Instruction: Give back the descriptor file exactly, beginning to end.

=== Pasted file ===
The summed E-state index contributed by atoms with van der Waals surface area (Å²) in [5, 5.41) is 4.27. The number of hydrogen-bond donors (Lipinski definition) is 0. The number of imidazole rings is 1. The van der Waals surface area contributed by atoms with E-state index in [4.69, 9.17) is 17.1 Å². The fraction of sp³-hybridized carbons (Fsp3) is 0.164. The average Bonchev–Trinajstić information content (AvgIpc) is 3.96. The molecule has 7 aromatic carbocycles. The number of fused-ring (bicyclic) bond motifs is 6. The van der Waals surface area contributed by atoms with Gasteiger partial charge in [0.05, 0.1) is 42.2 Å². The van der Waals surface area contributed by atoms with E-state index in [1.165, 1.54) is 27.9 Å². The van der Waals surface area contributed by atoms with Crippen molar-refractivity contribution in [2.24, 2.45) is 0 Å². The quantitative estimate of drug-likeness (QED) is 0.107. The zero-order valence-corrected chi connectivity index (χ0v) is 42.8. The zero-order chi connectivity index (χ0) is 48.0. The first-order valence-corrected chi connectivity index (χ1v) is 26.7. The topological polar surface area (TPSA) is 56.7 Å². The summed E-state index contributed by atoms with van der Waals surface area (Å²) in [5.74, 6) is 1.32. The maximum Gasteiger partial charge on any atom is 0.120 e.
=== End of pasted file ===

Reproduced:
The summed E-state index contributed by atoms with van der Waals surface area (Å²) in [5, 5.41) is 4.27. The number of hydrogen-bond donors (Lipinski definition) is 0. The number of imidazole rings is 1. The van der Waals surface area contributed by atoms with E-state index in [4.69, 9.17) is 17.1 Å². The fraction of sp³-hybridized carbons (Fsp3) is 0.164. The average Bonchev–Trinajstić information content (AvgIpc) is 3.96. The molecule has 7 aromatic carbocycles. The number of fused-ring (bicyclic) bond motifs is 6. The van der Waals surface area contributed by atoms with Gasteiger partial charge in [0.05, 0.1) is 42.2 Å². The van der Waals surface area contributed by atoms with E-state index in [1.165, 1.54) is 27.9 Å². The van der Waals surface area contributed by atoms with Crippen molar-refractivity contribution in [2.24, 2.45) is 0 Å². The quantitative estimate of drug-likeness (QED) is 0.107. The zero-order valence-corrected chi connectivity index (χ0v) is 42.8. The zero-order chi connectivity index (χ0) is 48.0. The first-order valence-corrected chi connectivity index (χ1v) is 26.7. The topological polar surface area (TPSA) is 56.7 Å². The summed E-state index contributed by atoms with van der Waals surface area (Å²) in [5.74, 6) is 1.32. The maximum Gasteiger partial charge on any atom is 0.120 e.